Rather than the inventor of the iPod, it’s the spectre of Aaron Sorkin that looms largest over this tale. For not only does rookie writer Matt Whiteley’s script attempt to ape Sorkin’s Oscar-winning screenplay for The Social Network, but the perma-tanned one has a more authorised version of this same story waiting in the wings.
In truth, that should make us root for this not exactly Royal Gala take on Apple but the end result is less Golden Delicious and more a kind of Ambrosia – sickly sweet, marshmellowy and ultimately lacking in substance and depth. It is most certainly a star vehicle for Kutcher and the guy from That ’70s Show nails the Jobs of that era, although he only seems certain of his unique gait in the latter years.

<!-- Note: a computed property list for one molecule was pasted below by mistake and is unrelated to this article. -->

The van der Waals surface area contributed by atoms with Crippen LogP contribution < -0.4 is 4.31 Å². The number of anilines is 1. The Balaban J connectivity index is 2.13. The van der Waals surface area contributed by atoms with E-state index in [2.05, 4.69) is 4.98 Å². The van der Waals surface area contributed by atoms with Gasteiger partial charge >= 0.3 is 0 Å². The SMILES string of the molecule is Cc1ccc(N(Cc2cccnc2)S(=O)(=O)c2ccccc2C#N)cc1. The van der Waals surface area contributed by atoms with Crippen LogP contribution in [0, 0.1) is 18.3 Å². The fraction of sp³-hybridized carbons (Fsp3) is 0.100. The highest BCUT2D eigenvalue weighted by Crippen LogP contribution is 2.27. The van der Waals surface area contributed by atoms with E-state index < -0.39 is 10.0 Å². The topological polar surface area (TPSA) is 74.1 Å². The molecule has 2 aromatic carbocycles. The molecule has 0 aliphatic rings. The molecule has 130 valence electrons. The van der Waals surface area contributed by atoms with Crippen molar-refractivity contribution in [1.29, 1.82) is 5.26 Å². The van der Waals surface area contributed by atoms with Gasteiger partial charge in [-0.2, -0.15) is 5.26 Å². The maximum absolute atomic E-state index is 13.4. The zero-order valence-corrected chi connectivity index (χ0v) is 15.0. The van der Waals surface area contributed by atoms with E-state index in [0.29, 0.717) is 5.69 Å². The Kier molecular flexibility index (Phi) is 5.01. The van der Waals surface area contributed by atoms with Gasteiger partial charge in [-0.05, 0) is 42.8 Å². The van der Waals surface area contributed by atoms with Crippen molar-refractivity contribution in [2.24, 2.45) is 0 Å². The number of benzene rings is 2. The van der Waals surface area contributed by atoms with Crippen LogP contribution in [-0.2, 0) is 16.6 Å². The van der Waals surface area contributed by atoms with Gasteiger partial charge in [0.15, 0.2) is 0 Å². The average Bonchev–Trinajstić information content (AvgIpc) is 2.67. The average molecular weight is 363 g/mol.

Weirdly you get a better feel for Jobs’ company than the man, as the portrayal of his personal life and friends seems sketchy at best (there’s also no mention of his involvement with Pixar or, bizarrely, even his death). More Forrest Gump than A Beautiful Mind, events and emotions are telegraphed by the use of soundtrack standards from Cat Stevens to Bob Dylan. Forget by the numbers, this biopic is practically binary in its formulaic creation.